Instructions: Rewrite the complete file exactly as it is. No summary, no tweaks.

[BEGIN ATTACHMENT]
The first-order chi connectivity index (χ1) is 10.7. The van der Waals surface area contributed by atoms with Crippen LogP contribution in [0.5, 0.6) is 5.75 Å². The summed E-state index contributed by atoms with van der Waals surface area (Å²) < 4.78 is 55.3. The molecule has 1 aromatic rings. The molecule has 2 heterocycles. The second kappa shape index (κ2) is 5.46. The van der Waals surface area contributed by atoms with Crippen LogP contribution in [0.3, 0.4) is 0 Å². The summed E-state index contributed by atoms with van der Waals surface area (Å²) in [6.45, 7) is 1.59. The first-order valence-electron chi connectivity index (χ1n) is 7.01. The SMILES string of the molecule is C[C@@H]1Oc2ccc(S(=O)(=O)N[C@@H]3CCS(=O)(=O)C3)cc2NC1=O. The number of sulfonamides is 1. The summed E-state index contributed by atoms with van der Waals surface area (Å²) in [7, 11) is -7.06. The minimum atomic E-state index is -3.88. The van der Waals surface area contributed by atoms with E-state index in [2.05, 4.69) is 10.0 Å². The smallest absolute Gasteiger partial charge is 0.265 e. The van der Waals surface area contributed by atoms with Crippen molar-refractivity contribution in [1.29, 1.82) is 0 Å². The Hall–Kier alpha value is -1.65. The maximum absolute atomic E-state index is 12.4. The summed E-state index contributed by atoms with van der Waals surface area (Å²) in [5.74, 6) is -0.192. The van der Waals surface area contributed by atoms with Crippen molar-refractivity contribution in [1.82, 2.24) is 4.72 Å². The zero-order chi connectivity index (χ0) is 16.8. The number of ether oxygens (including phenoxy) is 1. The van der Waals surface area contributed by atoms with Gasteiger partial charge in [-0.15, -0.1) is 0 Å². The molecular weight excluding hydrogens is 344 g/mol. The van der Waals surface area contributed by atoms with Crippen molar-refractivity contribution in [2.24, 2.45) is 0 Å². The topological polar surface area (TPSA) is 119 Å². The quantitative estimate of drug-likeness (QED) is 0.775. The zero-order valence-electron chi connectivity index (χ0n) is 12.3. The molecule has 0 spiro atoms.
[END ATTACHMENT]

The first-order chi connectivity index (χ1) is 10.7. The van der Waals surface area contributed by atoms with Crippen LogP contribution in [0.5, 0.6) is 5.75 Å². The summed E-state index contributed by atoms with van der Waals surface area (Å²) < 4.78 is 55.3. The molecule has 1 aromatic rings. The molecule has 2 heterocycles. The second kappa shape index (κ2) is 5.46. The van der Waals surface area contributed by atoms with Crippen LogP contribution in [0.3, 0.4) is 0 Å². The summed E-state index contributed by atoms with van der Waals surface area (Å²) in [6.45, 7) is 1.59. The first-order valence-electron chi connectivity index (χ1n) is 7.01. The SMILES string of the molecule is C[C@@H]1Oc2ccc(S(=O)(=O)N[C@@H]3CCS(=O)(=O)C3)cc2NC1=O. The number of sulfonamides is 1. The summed E-state index contributed by atoms with van der Waals surface area (Å²) in [7, 11) is -7.06. The minimum atomic E-state index is -3.88. The van der Waals surface area contributed by atoms with E-state index in [2.05, 4.69) is 10.0 Å². The smallest absolute Gasteiger partial charge is 0.265 e. The van der Waals surface area contributed by atoms with Crippen molar-refractivity contribution in [1.29, 1.82) is 0 Å². The Hall–Kier alpha value is -1.65. The maximum absolute atomic E-state index is 12.4. The summed E-state index contributed by atoms with van der Waals surface area (Å²) in [5.74, 6) is -0.192. The van der Waals surface area contributed by atoms with Crippen molar-refractivity contribution in [1.82, 2.24) is 4.72 Å². The zero-order chi connectivity index (χ0) is 16.8. The number of ether oxygens (including phenoxy) is 1. The van der Waals surface area contributed by atoms with Gasteiger partial charge in [-0.15, -0.1) is 0 Å². The molecular weight excluding hydrogens is 344 g/mol. The van der Waals surface area contributed by atoms with Crippen molar-refractivity contribution in [2.24, 2.45) is 0 Å². The topological polar surface area (TPSA) is 119 Å². The quantitative estimate of drug-likeness (QED) is 0.775. The zero-order valence-electron chi connectivity index (χ0n) is 12.3. The molecule has 0 spiro atoms.